The latest dispute over PJM’s bidding rules has raised the level of uncertainty in organized electricity markets. Efforts at reform have created a market structure so jumbled that it can’t produce...
Memo to the President-Elect (Part 2)
A clear and present need for nuclear energy expansion.
of GNEP. However, it should no longer be perceived as a purely American initiative. For a more effective approach, the United States should lead the effort to create a multinational, government-owned, contractor-operated (GOCO) corporation responsible for achieving the goals of GNEP. Specifically, this multi-national GOCO would be operated by a consortium of well-regulated nuclear component and fuel vendors of the participating developed nations, which would be overseen by a cadre of inspectors (seconded on a fixed rotation cycle from the participating governmental regulatory authorities) and reporting to a ministerial-level board of directors from the signatory governments. This corporation would be responsible for servicing utilities in signatory nations, and provide not only fuel services, but also overall technical and craft support for refueling and maintenance outages. Ultimately, this nuclear-services corporation would provide a consistent and assured level of technical expertise and services to nuclear-plant utilities worldwide, thereby increasing their overall ability to operate safely.
The spent fuel that’s recovered by this GNEP GOCO would be reprocessed at some centralized facility, and the materials that presently are uneconomical to process and use further could be stored at some remote facility that can be readily secured, for possible retrieval at some future date.
As an example, this international GOCO corporation could build and operate mid-ocean floating facilities that would provide appropriate GNEP-type processing facilities. This GNEP GOCO must be monitored as closely as the participating nuclear operators are monitored to ensure that no materials are being diverted for illicit purposes. As such, the security for GOCO’s facilities and shipments should be provided by the signatory nations. For instance, contingents from two or three of the participating nations’ naval forces would be jointly based, on a rotating basis, at the GOCO’s facilities and would accompany the shipments. The actual reprocessing work and delivery of materials would be accomplished by the GOCO using the consortium’s personnel. This allows for a sense of ownership and oversight by all parties, and would contribute to making GNEP less subject to shifting political alliances and world events.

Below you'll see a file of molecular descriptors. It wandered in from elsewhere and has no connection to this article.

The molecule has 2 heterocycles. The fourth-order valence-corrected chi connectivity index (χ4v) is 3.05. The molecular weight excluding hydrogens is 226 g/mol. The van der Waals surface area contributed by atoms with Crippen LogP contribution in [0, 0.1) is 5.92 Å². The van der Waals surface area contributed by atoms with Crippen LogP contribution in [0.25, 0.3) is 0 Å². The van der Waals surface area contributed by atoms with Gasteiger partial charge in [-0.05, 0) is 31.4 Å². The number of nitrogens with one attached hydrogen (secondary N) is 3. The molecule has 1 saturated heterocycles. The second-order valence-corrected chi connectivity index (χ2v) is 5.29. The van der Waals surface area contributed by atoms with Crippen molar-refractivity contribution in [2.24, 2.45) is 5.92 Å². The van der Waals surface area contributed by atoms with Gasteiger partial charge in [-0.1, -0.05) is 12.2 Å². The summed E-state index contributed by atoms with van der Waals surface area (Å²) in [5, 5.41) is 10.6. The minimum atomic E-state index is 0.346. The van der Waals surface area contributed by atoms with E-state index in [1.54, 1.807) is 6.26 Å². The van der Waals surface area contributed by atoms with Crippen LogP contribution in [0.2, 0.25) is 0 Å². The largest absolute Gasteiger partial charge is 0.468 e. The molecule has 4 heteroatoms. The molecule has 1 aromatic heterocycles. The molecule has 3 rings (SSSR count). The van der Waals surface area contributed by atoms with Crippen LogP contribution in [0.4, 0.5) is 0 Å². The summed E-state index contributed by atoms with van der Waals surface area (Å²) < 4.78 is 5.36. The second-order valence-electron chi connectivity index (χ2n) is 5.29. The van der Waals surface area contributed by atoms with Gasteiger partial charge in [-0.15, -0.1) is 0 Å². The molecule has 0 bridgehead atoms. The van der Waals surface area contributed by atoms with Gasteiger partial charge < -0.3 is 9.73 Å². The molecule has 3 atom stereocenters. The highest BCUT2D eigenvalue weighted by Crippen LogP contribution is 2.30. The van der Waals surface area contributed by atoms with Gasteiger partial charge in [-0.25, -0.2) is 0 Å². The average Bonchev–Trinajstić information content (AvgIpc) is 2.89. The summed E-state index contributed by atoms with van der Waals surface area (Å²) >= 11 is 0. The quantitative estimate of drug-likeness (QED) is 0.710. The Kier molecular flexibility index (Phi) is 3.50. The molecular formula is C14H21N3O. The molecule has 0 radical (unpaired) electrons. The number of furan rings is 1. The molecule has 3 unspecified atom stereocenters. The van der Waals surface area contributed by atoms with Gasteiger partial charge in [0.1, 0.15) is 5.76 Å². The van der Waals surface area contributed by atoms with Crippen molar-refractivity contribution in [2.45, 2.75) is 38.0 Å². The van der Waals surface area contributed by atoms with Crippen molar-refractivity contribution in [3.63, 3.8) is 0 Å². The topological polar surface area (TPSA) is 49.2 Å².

The GNEP concept should also be expanded to require participants to have their facilities inspected by a multi-national cadre of inspectors, on a routine and unannounced basis, and to have non-intrusive sensors installed to allow for remote verification that nuclear materials are not being diverted for proliferation purposes. Moreover, participants from poorer nations, like Pakistan, that have a record of deficient operational and maintenance practices, could be given low-interest loans, backed by the more developed signatories, to ensure their plants are quickly returned to a safer operating status.
Several start-up domestic firms ( e.g., NuScale Power and Hyperion Power Generation) already are developing new, smaller reactors for innovative purposes. In addition, the U.S. Air Force recently hosted a public workshop to discuss using small nuclear power plants on their domestic and overseas bases to provide long-term assurance of sufficient electrical supplies. 5 Further, the more established nuclear vendors are working on new and safer reactor designs that use non-LWR technologies. Finally, DOE is budgeted to build a demonstration non-LWR next-generation nuclear